Thursday, December 6, 2012

The Hell He Travels (3)


George and Nancy had a friend named John who loved to sleep,
though he was not afflicted with narcolepsy. Drinking instead.
Our antihero drank to stay awake. Hence the hell he traveled.
Let us call him Flowers. Faux Faust sounds too literary, forced.
Once he had lived by water passing by a willow that only wept.
He worked there nights and days. He could not sleep for weeping.

John crossed the border with Flowers and they walked the town
before finding the bar where the lovely woman waited at the bar
quoting her price, making conversation while Flowers praised
her beauty offering to write her a poem if she would let him love
without paying, but No, she said, I have my children to support.
Two men came in, quickly corralled her and climbed the stairs.

The rented car crawled past the vigilant eyes of border guards.
John slept sprawled on the back seat. Flowers increased speed.
That night John would sleep on George and Nancy’s frayed couch.
Flowers went off to encounter the girl named Joy, too young to be
a woman though she had been the Old Lady of the biker Fuck Up.
Flowers shared with her his dinner in the town’s best restaurant.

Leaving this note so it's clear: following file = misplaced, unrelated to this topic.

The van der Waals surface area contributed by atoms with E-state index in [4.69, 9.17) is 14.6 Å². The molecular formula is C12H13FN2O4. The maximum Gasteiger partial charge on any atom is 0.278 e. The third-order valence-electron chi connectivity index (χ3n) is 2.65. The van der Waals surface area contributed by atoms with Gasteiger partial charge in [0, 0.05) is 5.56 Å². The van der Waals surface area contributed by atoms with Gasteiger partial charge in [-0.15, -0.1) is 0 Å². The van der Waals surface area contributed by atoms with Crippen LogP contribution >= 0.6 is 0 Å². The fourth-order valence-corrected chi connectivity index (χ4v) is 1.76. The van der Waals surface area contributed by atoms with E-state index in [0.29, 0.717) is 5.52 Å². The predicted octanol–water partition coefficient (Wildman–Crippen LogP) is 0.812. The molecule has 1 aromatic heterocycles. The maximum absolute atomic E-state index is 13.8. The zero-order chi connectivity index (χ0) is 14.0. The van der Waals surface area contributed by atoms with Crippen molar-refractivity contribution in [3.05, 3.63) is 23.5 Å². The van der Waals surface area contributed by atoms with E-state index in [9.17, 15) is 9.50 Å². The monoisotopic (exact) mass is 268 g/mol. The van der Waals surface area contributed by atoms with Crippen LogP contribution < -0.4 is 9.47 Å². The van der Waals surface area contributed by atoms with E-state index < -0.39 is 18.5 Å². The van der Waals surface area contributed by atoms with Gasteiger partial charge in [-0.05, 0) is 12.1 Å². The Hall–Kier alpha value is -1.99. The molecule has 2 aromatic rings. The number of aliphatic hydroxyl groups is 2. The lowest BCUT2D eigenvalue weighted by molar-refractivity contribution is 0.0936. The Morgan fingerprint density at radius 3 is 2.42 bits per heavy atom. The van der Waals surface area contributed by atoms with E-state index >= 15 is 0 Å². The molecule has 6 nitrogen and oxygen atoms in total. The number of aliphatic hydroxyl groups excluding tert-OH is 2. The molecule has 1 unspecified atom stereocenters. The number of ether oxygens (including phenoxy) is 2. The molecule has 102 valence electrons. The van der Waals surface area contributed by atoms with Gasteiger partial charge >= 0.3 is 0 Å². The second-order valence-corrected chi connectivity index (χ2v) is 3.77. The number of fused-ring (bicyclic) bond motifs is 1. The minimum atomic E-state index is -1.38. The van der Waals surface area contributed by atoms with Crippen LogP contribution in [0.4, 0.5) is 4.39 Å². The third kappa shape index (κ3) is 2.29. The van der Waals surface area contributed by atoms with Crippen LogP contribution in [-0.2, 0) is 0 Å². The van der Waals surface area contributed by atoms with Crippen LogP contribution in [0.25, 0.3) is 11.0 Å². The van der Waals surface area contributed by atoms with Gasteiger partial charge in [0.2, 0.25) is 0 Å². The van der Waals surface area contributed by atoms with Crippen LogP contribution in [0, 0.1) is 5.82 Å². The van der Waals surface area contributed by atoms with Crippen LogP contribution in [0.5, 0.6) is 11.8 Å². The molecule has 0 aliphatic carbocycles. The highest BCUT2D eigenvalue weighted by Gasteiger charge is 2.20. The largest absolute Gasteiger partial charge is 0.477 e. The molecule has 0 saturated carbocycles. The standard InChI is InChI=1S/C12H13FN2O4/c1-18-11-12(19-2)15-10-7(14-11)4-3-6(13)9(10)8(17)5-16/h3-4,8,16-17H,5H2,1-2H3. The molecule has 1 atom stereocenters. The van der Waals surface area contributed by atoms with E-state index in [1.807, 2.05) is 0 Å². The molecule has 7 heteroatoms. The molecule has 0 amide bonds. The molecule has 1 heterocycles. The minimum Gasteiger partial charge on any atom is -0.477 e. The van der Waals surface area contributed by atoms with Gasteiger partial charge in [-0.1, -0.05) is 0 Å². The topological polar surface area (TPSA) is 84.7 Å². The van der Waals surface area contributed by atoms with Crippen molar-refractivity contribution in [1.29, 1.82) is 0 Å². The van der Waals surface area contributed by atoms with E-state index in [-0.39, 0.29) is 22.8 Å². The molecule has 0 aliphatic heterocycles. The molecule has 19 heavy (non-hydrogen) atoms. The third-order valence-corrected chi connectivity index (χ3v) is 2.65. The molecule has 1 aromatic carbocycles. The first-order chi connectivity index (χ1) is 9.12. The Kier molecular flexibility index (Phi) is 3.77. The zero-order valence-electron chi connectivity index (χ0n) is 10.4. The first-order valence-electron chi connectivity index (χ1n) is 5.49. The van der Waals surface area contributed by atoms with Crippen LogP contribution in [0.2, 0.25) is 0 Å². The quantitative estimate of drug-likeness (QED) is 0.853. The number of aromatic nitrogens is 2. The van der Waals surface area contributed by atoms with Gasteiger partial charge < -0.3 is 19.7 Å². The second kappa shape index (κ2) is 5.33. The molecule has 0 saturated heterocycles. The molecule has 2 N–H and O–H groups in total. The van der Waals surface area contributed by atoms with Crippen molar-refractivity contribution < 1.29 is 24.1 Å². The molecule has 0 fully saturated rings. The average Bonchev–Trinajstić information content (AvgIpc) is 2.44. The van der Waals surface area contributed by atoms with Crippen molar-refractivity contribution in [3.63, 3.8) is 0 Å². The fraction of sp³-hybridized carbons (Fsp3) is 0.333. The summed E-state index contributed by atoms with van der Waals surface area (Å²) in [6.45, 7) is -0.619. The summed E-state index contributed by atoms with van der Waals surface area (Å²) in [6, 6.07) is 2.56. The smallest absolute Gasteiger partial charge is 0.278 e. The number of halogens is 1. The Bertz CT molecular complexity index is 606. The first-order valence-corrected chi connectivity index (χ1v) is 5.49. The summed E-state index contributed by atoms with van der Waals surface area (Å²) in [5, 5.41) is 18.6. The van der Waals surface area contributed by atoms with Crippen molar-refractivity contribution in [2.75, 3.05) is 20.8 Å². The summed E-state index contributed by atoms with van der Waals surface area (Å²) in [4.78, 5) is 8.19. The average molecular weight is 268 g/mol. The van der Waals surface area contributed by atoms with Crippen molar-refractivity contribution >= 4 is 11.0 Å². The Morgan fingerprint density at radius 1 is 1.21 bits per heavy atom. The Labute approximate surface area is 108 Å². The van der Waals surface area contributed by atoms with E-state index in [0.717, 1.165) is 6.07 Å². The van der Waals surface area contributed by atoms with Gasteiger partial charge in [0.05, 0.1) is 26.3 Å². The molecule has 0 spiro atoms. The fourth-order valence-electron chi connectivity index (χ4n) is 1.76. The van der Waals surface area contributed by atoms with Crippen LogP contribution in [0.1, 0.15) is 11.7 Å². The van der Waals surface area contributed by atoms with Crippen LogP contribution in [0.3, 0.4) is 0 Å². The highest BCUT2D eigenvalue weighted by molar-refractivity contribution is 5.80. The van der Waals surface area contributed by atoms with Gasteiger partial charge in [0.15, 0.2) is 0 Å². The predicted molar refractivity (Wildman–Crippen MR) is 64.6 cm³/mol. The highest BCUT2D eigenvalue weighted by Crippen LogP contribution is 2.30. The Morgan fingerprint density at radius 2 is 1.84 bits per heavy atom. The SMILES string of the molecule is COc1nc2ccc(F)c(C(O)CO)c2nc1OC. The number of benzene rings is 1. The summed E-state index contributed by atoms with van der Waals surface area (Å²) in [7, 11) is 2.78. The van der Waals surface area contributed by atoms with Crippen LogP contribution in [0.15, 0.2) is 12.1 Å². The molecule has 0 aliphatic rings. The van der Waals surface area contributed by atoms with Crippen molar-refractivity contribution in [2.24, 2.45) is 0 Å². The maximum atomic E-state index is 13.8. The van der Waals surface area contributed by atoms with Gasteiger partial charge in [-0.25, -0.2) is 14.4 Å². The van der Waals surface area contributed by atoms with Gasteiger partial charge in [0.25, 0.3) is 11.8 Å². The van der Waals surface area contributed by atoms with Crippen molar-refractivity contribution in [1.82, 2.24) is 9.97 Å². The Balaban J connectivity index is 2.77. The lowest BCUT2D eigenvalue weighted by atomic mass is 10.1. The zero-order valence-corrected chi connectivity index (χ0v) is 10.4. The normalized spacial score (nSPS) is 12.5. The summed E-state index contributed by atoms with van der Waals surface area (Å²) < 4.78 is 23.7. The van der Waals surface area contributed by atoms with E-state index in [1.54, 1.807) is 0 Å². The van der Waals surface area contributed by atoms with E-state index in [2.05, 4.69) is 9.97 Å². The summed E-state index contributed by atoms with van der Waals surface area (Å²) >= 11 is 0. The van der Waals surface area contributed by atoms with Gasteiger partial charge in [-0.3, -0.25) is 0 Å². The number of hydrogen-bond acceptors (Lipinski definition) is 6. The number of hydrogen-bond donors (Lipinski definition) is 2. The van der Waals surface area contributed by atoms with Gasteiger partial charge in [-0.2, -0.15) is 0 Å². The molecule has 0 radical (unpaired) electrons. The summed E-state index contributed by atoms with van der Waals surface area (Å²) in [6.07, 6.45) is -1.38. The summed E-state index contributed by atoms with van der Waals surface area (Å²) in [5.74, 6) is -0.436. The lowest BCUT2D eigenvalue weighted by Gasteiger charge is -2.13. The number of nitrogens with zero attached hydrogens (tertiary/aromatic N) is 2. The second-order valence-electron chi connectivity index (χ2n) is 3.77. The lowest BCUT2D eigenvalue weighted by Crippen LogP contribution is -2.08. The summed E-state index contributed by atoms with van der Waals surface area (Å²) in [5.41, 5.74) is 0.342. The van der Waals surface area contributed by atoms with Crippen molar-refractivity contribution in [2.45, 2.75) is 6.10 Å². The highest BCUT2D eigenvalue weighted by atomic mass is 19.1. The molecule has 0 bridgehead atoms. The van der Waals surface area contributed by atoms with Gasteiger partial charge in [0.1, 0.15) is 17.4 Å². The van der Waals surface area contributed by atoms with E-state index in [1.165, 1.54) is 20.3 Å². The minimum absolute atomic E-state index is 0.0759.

Together or alone, hell is a place that need not answer to its name.
Together is better than alone, but it is invariably hell all the same.
So say the wise men where women live only to pleasure and to be
pleasured. A wild man can’t stay home. He wanders all the streets
where the wild men with their wild women all become more crazy
once closing time arrives. Here Flowers unrolls his bed and sleeps.

In the park not far from the wild zoo he dreams where dew braids
sparkling grass, the pond’s watery eyes mirroring the moon’s face.
He is full of love between his legs. He finds a woman who is willing
to lie with him without payment. He grows happy to hear chorusing
under him and see the magical change in her face, her serene eyes,
and climb to his feet and help her to hers and stroll down to the sea.

(to be resumed)

(6 December 2012)

copyright 2012 by Floyce Alexander

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